Watching Me, Watching You



Apparently, the clever people at Apple have filed a patent for an LCD display that's also capable of taking pictures. Taken as a piece of engineering, it's very ingenious.

Just Because You Can . . .
The article, on the New Scientist site, explains that the LCD display would be able to take pictures while simultaneously displaying images.  That combination would be a definite boon for videoconferencing and there's discussion of using this in PDAs and other handheld devices. It's a clever idea and I'll be interested to see it in action. 

However, I really don't want a computer screen that looks back at me.  I can't tell if I've just been watching too many dystopian films or I'm just being extra paranoid.  In my defense I'll add that although technology is amoral, people have a pretty terrible track record when it comes to using technology for nefarious ends.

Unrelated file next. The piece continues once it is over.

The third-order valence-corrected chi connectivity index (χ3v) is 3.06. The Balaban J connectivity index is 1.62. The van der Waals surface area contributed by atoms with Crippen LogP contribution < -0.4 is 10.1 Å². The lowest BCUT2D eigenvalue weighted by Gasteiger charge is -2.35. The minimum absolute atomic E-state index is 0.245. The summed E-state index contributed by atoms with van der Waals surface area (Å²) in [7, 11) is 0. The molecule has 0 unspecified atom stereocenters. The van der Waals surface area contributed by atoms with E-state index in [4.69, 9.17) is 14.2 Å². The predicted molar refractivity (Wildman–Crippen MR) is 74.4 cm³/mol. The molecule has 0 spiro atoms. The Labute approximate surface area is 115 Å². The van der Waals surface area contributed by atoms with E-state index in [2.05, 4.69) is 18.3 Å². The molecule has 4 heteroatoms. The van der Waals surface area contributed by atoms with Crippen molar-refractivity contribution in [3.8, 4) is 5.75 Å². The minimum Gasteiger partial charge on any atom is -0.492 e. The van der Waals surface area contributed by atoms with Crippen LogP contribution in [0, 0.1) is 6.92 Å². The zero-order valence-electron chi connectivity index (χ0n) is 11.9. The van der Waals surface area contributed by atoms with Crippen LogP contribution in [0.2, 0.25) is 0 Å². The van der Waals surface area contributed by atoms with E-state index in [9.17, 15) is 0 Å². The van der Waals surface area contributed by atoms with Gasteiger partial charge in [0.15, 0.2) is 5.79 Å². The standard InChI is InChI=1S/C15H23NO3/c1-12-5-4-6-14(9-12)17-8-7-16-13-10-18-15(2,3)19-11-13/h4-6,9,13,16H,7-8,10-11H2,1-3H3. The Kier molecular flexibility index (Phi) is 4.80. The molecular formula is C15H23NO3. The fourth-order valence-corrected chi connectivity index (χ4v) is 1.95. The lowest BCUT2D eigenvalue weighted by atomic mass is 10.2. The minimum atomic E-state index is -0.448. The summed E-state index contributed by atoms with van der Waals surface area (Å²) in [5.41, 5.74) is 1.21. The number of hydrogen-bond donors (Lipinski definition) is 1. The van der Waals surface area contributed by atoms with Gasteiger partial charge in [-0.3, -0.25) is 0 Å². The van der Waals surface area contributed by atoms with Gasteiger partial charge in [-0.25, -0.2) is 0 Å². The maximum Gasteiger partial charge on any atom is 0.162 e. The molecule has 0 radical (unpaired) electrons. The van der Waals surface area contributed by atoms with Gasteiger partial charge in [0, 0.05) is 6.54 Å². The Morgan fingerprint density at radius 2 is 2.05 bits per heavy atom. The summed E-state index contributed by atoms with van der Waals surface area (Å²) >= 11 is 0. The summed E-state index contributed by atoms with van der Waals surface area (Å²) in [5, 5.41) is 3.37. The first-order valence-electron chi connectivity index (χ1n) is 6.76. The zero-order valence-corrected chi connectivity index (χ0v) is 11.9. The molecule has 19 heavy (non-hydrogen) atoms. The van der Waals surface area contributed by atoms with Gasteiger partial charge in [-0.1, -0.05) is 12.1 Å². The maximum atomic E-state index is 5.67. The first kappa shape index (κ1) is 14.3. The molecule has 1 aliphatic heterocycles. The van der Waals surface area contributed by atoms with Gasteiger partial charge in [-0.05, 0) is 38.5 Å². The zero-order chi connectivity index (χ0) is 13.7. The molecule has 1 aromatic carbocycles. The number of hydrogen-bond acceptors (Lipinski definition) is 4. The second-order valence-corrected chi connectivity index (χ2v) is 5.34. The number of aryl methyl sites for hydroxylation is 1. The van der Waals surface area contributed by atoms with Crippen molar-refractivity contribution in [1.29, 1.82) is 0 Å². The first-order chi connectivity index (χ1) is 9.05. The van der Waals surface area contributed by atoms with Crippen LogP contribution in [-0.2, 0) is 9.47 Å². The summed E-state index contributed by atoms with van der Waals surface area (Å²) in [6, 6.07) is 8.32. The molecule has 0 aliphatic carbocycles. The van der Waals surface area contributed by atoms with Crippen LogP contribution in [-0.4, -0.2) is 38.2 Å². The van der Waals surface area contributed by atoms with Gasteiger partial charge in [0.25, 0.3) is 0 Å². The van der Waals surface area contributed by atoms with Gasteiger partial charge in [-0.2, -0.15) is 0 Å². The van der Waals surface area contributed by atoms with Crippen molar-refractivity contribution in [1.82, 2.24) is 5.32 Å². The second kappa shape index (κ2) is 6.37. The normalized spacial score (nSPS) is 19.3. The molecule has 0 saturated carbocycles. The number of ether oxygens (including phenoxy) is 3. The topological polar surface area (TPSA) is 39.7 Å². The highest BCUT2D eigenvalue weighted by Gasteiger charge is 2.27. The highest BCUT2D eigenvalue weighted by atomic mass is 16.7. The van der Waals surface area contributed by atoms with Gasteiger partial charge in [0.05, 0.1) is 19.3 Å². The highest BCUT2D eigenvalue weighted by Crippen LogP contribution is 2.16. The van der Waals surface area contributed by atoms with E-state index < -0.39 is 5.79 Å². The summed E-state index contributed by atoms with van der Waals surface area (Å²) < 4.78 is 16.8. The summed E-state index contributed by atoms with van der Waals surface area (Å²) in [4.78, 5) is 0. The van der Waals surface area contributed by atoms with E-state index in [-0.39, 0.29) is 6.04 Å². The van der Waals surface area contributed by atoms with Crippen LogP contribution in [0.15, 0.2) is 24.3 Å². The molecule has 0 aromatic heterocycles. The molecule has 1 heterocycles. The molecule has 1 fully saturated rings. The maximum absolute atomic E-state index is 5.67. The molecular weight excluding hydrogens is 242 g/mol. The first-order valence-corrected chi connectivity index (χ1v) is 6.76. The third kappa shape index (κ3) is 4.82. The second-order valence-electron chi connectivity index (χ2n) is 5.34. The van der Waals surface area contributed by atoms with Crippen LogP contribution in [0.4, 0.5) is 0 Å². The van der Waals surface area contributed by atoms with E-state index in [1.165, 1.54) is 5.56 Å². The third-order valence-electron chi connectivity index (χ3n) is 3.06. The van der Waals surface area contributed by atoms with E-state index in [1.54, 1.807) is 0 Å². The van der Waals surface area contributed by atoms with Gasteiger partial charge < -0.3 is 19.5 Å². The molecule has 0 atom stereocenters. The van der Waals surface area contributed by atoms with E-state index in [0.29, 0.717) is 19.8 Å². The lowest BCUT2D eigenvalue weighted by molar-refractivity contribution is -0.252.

In Close to the Machine by Ellen Ullman, an independent software programmer, tells a story about one of her projects in which the manager in charge discovers that the program being created could allow him (as a sort of side effect) to spy on his workers. The author comments that, in her experience, whenever people were given the ability to spy on others they chose to do so.

. . . Doesn't Mean You Should
You've read discussions in this blog about the intrusiveness that can accompany technological breakthroughs. In an increasingly networked world, conversations about security, privacy, and boundaries are overdue. As exciting as these new toys and capabilities are, and as important as they are, it will be up to us to figure out how they should best be used.


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